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Absence of fundamentals worries Frazier

Some lines here please. Some lines in here

ORLANDO, Fla. — If Walt Frazier and his Knicks played in today's NBA, it sure would be fun to watch them.

There are things about basketball today that just make him cringe.

The lack of fundamentals, the absence of good team basketball, the whole style-over-substance culture can drive him nuts when he watches the games.

Yet Walt Frazier — one of the first style-with-substance stars to play in the NBA — has no illusions about how his championships teams would have fared against the best in the league today.

Frazier, a Hall of Famer and one of the league's 50 Greatest Players, was key to both the New York Knicks championship teams (1970 and '73). He was huge in making the franchise one of the most storied in basketball history.

But he is not one of those who believes things were better in the old days. It's not even debatable through his eyes.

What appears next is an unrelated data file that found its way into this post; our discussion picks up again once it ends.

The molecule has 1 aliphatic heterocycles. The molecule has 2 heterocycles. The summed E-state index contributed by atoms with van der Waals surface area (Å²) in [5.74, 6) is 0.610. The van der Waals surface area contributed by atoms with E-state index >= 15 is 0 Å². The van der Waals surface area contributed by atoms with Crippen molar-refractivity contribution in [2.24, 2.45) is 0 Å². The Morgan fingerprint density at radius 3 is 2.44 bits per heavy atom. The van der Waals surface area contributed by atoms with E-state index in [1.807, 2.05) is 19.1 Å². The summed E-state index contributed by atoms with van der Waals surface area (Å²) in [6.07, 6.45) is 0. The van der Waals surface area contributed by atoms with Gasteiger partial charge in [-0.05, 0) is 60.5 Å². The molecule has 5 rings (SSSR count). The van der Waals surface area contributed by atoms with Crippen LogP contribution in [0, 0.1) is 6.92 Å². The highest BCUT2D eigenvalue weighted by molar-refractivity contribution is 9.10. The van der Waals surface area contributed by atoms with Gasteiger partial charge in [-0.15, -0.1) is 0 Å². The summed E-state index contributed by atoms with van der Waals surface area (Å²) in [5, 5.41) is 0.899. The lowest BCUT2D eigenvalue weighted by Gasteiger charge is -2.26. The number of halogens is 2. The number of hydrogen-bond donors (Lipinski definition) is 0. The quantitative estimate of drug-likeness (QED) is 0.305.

"The guys today are so much better than we ever were. They are bigger, stronger, faster," Frazier said, shaking his head at the thought. "I played for some pretty good teams, but we would just be overwhelmed today. Talent-wise, there is no way we could compete with what's out there now."

Frazier played alongside Bill Bradley, Dave DeBusschere, Jerry Lucas, Cazzie Russell, Willis Reed and Earl Monroe — legendary players. They became the toast of the Big Apple and helped push the NBA into the big-league status it has today.

He smiles at the thought of a flashback, taking those championship teams from 30-some years ago and putting them into the 2005-2006 season.

"They would just post us up, exploit the mismatches," he said. "The only thing that would keep us in the game today would be our savvy and the way we played. But I don't know how far that could take us."